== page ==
Some of those extras include dark tinted windows, custom 15-inch alloys, a little aluminium nudge bar with brushed finish, something that's termed a “sports bar” (think roll bar) in the same finish, rubberised load bay, tonneau cover, rear step plates, and ICE decals. The last could have gone horribly wrong as is the wont of decals, which can vary from laughable to lurid, but these work rather, er, nicely. While my colleagues were busy surfing and kayaking at the Durban beach launch this week, I took one for a drive around the city's Point area. An area that has been, by and large, singularly successful in avoiding the imminent gentrification predicted since I was a teen in the Eighties.
The interior, for one, proved likeable, benefiting from rubber mats that are “easy to clean following those sporting escapades,” says Nissan, and rightly so. Too often I drive SUVs with continent-crossing capability – and footwell carpets that display the first hint of dirt like original sin. There's also a rather aftermarket-y looking but effective enough sound system with Bluetooth and USB and stuff, air-con, two airbags, a handy 300 litres of storage space behind the seats – and wind-up windows. Yes. Things that you manually, physically crank. Like with your arm. In a sort of elliptical motion that is no doubt foreign to many people under the age of 30. I like these. There's a reassuring honesty to them. And this doesn't come from a mindset as per Marie Antoinette who used to love playing milkmaid, before retreating to the sybaritism of Versailles. Or in my case, a more luxurious test car. Wind-up windows are also just one less thing to break. This is important in a vehicle that buyers might keep for a long time – long after even the six-year/150 000km warranty is history.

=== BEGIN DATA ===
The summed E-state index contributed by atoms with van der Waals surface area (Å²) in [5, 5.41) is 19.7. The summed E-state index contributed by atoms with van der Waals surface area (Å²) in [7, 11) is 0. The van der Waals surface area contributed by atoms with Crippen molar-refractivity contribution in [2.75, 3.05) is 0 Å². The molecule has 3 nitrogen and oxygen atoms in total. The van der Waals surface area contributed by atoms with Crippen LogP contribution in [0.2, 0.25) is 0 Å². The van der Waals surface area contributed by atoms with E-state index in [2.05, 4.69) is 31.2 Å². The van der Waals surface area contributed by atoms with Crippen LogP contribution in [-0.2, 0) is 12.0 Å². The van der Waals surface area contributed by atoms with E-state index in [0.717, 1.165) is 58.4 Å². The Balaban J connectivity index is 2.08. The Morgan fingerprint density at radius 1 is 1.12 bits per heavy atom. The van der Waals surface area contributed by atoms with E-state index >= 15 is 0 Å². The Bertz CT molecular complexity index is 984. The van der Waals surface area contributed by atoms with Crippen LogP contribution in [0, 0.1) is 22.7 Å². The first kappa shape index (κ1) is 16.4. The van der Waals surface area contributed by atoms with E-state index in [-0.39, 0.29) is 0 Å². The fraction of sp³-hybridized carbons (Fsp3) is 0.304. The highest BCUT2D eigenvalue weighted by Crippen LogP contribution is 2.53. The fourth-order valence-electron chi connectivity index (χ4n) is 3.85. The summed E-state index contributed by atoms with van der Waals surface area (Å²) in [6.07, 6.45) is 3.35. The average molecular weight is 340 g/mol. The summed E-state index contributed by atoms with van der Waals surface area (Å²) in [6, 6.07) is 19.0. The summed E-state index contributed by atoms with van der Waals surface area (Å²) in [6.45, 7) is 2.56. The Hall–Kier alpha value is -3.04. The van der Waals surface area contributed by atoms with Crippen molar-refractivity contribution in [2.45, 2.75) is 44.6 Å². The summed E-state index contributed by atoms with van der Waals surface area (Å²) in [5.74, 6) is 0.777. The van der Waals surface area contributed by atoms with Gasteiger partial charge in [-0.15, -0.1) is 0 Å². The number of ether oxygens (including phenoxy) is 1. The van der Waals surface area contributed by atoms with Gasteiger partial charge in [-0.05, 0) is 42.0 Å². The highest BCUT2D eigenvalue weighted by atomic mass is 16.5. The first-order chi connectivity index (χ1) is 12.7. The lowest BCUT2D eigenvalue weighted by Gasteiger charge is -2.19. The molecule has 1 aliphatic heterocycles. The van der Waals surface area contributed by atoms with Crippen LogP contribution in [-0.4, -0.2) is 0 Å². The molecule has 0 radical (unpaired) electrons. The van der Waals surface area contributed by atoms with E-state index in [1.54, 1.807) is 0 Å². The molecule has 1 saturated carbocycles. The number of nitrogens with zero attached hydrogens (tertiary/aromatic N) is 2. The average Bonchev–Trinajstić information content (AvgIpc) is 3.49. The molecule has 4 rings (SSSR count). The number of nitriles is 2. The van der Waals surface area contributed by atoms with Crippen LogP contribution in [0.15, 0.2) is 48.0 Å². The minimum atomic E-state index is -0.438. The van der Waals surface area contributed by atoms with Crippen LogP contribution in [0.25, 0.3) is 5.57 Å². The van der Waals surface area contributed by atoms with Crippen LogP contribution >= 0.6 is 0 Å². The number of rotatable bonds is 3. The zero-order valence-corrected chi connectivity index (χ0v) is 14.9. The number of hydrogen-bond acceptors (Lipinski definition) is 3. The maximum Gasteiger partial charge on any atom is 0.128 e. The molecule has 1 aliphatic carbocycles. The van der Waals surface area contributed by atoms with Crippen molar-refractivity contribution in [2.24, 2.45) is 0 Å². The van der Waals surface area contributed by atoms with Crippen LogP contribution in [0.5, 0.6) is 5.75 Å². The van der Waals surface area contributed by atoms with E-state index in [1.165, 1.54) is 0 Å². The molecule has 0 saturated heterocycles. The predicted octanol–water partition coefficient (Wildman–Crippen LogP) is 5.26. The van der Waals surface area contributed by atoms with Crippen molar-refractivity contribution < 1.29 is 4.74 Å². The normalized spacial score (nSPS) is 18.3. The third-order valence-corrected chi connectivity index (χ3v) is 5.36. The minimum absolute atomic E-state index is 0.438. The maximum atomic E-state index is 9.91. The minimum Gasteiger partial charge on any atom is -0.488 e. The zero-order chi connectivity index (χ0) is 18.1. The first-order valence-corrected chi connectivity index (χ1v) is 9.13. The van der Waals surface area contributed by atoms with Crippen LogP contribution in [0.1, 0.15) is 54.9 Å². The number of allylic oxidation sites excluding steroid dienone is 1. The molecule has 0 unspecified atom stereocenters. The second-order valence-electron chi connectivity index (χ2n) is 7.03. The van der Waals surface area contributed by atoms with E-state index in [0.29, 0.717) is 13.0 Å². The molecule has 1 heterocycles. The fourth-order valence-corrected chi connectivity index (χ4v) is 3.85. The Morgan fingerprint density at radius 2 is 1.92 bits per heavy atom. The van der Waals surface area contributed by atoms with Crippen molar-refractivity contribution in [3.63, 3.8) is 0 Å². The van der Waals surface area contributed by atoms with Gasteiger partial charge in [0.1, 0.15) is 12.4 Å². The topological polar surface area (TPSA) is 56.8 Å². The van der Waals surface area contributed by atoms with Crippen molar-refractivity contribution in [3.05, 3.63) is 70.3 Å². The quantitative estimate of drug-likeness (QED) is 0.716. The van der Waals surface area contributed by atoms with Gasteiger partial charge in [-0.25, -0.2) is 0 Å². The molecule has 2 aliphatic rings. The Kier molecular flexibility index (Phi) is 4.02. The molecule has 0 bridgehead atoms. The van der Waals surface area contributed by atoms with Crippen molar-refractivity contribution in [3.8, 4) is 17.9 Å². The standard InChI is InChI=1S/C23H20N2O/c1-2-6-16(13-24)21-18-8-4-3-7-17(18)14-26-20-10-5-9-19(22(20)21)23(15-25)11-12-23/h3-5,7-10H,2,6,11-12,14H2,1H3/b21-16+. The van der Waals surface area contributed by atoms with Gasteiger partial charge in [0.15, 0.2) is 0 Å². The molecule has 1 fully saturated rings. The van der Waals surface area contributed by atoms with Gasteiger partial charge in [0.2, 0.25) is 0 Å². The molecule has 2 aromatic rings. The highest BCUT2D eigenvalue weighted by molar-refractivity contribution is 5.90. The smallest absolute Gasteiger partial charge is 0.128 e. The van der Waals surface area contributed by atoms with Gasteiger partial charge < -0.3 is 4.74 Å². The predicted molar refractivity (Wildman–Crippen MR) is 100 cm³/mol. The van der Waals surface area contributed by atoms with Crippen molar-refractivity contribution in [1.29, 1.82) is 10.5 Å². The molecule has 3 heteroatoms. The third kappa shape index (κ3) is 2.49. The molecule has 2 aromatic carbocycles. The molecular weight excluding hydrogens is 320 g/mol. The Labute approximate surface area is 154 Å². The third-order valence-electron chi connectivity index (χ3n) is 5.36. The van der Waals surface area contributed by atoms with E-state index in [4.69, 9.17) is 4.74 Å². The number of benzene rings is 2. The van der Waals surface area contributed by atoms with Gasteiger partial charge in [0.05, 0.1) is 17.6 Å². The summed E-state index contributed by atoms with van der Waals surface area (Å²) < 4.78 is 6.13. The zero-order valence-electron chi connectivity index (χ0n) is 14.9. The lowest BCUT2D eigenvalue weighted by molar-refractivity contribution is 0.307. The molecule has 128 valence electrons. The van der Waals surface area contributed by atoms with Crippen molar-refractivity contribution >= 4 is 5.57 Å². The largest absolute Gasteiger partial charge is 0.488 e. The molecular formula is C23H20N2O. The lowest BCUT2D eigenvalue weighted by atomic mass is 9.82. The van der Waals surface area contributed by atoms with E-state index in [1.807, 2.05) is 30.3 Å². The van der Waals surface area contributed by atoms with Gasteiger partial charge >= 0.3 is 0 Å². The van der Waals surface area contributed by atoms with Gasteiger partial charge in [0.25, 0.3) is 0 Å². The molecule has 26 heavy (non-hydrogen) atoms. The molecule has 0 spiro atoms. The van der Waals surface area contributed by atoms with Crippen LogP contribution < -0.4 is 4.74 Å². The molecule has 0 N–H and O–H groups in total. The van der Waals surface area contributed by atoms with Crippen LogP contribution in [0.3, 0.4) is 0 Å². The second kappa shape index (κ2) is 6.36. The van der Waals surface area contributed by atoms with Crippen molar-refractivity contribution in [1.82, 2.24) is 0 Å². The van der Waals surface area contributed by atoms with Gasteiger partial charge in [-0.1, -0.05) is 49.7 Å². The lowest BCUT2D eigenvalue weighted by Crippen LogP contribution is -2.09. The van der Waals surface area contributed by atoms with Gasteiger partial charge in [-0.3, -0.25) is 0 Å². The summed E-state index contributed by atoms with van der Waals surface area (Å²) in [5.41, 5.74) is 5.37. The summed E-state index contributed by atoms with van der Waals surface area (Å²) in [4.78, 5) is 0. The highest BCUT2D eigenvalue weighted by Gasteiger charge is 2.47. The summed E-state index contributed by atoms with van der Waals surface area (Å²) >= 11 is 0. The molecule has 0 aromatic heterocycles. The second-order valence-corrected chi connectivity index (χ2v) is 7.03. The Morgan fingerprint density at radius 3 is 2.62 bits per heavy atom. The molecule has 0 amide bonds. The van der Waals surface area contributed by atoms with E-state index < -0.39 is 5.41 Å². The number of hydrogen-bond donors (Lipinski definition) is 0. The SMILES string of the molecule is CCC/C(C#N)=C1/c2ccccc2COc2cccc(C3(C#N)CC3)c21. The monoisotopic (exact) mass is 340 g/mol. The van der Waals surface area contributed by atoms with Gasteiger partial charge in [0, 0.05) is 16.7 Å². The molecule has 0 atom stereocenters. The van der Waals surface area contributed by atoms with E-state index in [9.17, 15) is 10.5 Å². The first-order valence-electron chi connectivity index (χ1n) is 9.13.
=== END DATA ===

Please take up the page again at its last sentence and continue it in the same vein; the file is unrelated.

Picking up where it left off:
Great Diesel Engine
It was the 1.5 turbodiesel version I picked for my Point tour, with 63 kW and 200 Nm on tap, with its fuel thirst pegged at 5.3 L/100 km. The 1.6-litre petrol turns in 64 kW and 128 Nm of torque with a fuel consumption figure of 8.1 L/100 km. It's a sweet, tractable little thing on the move, with its reassuringly honest workhorse roots shining through, and that briefly takes us into another silo.
Is there still a market for half-tonners (the NP200 will, in fact, carry 800kg of cargo)? Yes. At least according to my theory. You see, with ever-increasing numbers of micro-enterprises mushrooming – especially as so many people opt for or are forced to take retrenchment packages – this segment should grow, maybe even explode. The NP200 ICE is yours for R191 900 for the petrol, R204 900 for the diesel. These numbers may sound huge for someone whose notion of prices is still mentally locked in the 1980s when his mother's new Honda Ballade cost just under R10 000. In reality, those numbers aren't usurious for what you get today on the new market.
Plus it's made in Rosslyn. No, not the Rosslyn Chapel in Scotland, which in Dan Brown's The Da Vinci Code was outed as the final resting place of the Holy Grail, but rather Rosslyn in Pretoria. WWJD indeed.
Nissan NP200 ICE – Price in South Africa
Nissan NP200 ICE 1.6 Petrol – R191 900
Nissan NP200 ICE 1.5 turbodiesel – R204 900
The Nissan NP200 ICE is sold with a 6-year/150 000 km warranty while a service plan is offered as an option.